The choice of local server systems, or “the cloud,” is partly a business issue, balancing CAPEX and OPEX. However, security and disaster recovery are important issues to consider. Cloud-based storage services are backed by strong marketing. But, with broadcasters' experience at maintaining program archives, there is not necessarily a great need to turn to a service provider. Also, many IT solutions are designed for a data life of less than a decade, making them unattractive for a lot of broadcast content.
A secure archive will house a minimum of three copies. These would be a local copy and two different cloud suppliers, which would give very good resilience against disaster or business failure of a cloud service provider.
Resiliency is important, but how do you find the content? Any videotape and film library will have a catalog. Originally, it could have been a card index, but now more likely a database. In a similar fashion, digital assets need a catalog, index, and a means to search and retrieve content.
But, how do you protect the catalog? Again, the answer lies in data migration. This is where standards are important for asset records. It makes it much easier for future generations to use the information if it conforms to a standard. There is much work ongoing to standardize file wrappers and metadata for content archives, but the work continues, and, in 2011, there is no complete answer as to which standards are best.
The issues to be considered include: the choice of video and audio codecs, wrappers and containers, and metadata. Much of this has already been covered by SMPTE standards and AMWA specifications, but there are particular issues for archives. How do you know what you are viewing is what was originally stored? Has it been edited or tampered with over time? File integrity checks are one way to assure that you are viewing the original content. Some storage systems support WORM, and this is a good way to prevent tampering.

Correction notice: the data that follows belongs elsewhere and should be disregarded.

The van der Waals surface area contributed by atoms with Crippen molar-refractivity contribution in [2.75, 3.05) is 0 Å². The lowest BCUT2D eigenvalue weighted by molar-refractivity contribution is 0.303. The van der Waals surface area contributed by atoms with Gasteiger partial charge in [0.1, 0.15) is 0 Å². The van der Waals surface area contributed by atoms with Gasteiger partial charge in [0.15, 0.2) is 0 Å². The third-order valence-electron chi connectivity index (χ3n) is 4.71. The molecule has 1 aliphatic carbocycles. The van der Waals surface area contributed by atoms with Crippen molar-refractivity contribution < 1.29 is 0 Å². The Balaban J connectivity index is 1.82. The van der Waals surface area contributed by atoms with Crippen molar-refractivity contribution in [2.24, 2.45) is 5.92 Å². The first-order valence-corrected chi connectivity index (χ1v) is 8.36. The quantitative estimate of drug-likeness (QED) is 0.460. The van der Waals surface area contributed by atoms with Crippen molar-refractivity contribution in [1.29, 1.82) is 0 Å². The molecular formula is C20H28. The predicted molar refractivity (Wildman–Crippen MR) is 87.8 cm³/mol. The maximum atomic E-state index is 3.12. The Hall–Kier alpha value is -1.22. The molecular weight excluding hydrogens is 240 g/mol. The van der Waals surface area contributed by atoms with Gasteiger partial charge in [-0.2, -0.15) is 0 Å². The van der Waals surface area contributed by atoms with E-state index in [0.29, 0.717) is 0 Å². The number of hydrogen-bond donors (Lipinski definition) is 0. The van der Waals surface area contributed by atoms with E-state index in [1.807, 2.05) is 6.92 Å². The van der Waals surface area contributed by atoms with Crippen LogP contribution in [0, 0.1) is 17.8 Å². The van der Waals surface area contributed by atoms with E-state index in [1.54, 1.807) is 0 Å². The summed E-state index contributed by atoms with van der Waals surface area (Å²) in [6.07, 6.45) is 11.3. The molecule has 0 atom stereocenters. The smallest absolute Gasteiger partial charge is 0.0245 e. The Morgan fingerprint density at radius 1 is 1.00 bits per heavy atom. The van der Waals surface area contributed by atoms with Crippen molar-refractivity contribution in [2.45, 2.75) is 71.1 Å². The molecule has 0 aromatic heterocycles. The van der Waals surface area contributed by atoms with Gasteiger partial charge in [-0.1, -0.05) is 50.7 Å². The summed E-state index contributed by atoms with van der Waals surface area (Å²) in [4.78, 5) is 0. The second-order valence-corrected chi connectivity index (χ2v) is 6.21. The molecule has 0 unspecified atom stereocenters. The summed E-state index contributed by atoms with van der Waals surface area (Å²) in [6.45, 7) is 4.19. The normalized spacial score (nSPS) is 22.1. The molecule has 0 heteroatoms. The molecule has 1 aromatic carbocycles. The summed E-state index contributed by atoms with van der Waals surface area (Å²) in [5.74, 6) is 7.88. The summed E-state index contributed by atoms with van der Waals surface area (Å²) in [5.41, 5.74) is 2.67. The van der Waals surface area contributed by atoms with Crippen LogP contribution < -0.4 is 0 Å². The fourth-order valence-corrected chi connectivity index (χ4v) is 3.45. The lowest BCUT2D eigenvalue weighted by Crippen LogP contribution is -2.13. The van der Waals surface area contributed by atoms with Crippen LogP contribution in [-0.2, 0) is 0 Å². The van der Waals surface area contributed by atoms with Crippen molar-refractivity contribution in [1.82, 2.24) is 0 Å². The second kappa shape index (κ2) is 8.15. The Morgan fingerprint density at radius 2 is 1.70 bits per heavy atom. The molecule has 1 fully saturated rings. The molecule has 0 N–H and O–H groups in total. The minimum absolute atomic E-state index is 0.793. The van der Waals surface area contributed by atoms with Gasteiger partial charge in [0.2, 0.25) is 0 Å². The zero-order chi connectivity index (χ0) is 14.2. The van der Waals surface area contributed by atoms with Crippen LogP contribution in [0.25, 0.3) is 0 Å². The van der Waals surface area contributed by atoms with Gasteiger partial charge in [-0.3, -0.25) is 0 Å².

Heavily compressed video data is not ideal for an archive, as it is more subject to picture impairments than uncompressed or mezzanine codecs. Long GOP compression is also less suitable for further editing. The choice of codecs should balance storage cost against the compression ratio that suits future repurposing. Too much compression could damage the future value of an asset.
For many reasons, the content file and DAM record can become separated. During mergers and acquisitions of media companies, data can be lost. Also, databases corrupt for many reasons over decades. For this reason, it is essential that content files be self-describing. That means sufficient metadata is wrapped with the files to ensure the audio-visual data can be decoded, and that descriptive metadata provides explanation of the content and its ownership.
Setting up a program archive is a complex balance of cost versus performance. An archive must be more resilient against failure than general IT systems. The reason is because lost files are a business' lost assets.
Judging an asset's value 20 or 50 years in the future requires a crystal ball, which makes it even more difficult to judge the ROI of an archive system. Additionally, some media companies are attempting to develop a best practice for media preservation; so, for now, learn from the guys with valuable assets as they will have given the task considerable time and effort.
David Austerberry is the editor of Broadcast Engineering's world edition.